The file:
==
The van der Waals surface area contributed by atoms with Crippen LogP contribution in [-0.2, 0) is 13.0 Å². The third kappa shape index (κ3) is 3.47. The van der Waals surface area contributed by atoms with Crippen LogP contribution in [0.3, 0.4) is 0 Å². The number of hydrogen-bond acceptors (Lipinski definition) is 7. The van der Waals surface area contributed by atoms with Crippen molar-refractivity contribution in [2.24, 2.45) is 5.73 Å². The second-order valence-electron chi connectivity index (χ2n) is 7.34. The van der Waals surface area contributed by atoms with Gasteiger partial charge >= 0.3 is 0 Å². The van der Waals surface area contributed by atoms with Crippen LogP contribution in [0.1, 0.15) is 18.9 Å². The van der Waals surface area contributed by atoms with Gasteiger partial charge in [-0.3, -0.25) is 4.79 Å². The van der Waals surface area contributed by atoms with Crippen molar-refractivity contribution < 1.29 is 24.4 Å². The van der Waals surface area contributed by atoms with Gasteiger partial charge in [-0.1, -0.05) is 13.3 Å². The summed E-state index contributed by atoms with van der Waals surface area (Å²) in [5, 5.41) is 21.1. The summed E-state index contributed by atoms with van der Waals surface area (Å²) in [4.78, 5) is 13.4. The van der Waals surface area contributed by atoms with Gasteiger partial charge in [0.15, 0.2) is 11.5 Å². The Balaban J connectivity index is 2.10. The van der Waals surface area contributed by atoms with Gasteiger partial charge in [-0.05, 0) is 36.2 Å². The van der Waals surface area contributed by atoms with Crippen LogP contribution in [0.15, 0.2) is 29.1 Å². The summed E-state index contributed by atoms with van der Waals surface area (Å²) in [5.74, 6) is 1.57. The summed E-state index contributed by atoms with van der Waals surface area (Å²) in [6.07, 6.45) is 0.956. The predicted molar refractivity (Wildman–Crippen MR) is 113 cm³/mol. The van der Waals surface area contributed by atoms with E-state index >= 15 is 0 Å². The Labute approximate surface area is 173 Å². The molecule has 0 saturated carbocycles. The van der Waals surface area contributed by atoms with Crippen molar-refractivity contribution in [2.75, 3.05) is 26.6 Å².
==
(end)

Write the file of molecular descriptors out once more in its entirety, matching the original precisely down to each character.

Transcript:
The van der Waals surface area contributed by atoms with Crippen LogP contribution in [-0.2, 0) is 13.0 Å². The third kappa shape index (κ3) is 3.47. The van der Waals surface area contributed by atoms with Crippen LogP contribution in [0.3, 0.4) is 0 Å². The number of hydrogen-bond acceptors (Lipinski definition) is 7. The van der Waals surface area contributed by atoms with Crippen molar-refractivity contribution in [2.24, 2.45) is 5.73 Å². The second-order valence-electron chi connectivity index (χ2n) is 7.34. The van der Waals surface area contributed by atoms with Gasteiger partial charge >= 0.3 is 0 Å². The van der Waals surface area contributed by atoms with Crippen LogP contribution in [0.1, 0.15) is 18.9 Å². The van der Waals surface area contributed by atoms with Gasteiger partial charge in [-0.3, -0.25) is 4.79 Å². The van der Waals surface area contributed by atoms with Crippen molar-refractivity contribution < 1.29 is 24.4 Å². The van der Waals surface area contributed by atoms with Gasteiger partial charge in [-0.1, -0.05) is 13.3 Å². The summed E-state index contributed by atoms with van der Waals surface area (Å²) in [5, 5.41) is 21.1. The summed E-state index contributed by atoms with van der Waals surface area (Å²) in [4.78, 5) is 13.4. The van der Waals surface area contributed by atoms with Gasteiger partial charge in [0.15, 0.2) is 11.5 Å². The Balaban J connectivity index is 2.10. The van der Waals surface area contributed by atoms with Gasteiger partial charge in [-0.05, 0) is 36.2 Å². The van der Waals surface area contributed by atoms with Crippen LogP contribution in [0.15, 0.2) is 29.1 Å². The summed E-state index contributed by atoms with van der Waals surface area (Å²) in [5.74, 6) is 1.57. The summed E-state index contributed by atoms with van der Waals surface area (Å²) in [6.07, 6.45) is 0.956. The predicted molar refractivity (Wildman–Crippen MR) is 113 cm³/mol. The van der Waals surface area contributed by atoms with E-state index >= 15 is 0 Å². The Labute approximate surface area is 173 Å². The molecule has 0 saturated carbocycles. The van der Waals surface area contributed by atoms with Crippen molar-refractivity contribution in [2.75, 3.05) is 26.6 Å².